Skip to main content

These are stories Report on Business is following Wednesday, March 11, 2015.

Follow Michael Babad and The Globe's Business Briefing on Twitter.

The Gospel According to John
Here's a stat that so perfectly highlights gender inequality in the corporate world: The number of chief executive officers named John outnumber all women in S&P 1500 companies.

Story continues below advertisement

According to a recent study published in The New York Times, CEOs named John accounted for 5.3 per cent, followed by chiefs named David, at 4.5 per cent.

Those compare to just 4.1 per cent for all women, 3.9 per cent each for Robert and James, 3.8 per cent for Michael and 3.1 per cent for William.

The report, written by Justin Wolfers, a high-profile economics prof in the United States, looks at it another way, as well, via a "Glass Ceiling Index" that finds that "for each woman, there are four men named John, Robert, William or James."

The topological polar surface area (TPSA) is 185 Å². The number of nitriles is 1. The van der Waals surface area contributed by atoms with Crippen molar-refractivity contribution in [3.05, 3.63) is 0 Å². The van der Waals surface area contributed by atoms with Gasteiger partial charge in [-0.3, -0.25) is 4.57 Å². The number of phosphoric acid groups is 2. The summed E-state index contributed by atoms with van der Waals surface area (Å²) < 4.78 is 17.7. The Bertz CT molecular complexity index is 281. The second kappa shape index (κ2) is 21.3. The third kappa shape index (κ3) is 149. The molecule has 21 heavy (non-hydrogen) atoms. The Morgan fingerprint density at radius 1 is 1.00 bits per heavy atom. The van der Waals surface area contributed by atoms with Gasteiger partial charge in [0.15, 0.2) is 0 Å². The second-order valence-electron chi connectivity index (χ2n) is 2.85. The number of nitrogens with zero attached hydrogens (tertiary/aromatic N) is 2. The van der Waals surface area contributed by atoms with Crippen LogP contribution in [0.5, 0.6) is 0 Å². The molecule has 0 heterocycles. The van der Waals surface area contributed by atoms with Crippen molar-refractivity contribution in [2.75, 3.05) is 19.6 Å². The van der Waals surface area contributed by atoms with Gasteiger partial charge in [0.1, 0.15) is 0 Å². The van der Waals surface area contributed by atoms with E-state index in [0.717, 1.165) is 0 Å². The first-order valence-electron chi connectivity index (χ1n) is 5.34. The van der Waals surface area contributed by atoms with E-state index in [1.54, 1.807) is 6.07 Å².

This index, Mr. Wolfer writes, was "inspired" by an Ernst & Young study that showed gender diversity inching up only slowly on corporate boards of directors.

"Indeed, the proportion of women on boards has increased only 5 percentage points over the last 10 years," that Ernst & Young report says.

"Only 16 per cent of S&P 1500 board seats are held by women – less than the proportion of seats held by directors named John, Robert, James and Williams."

Another study, by the way, showed the United States and Canada well down a list for women on boards.

Story continues below advertisement

And separately today, Bloomberg reported that women account for just 1.5 per cent of board members in Japan, despite the efforts of Prime Minister Shinzo Abe to boost their representation.

All of these findings underscore the ongoing work of The Globe and Mail's Janet McFarland, who most recently reported that Canadian companies have been slow to announce their new board policies in the face of new rules on reporting gender diversity.

Paris in the springtime
It's all about currencies across global markets.

The euro is sinking ever lower toward parity with the U.S. greenback, while the Canadian dollar is stuck below 79 cents (U.S.) this morning.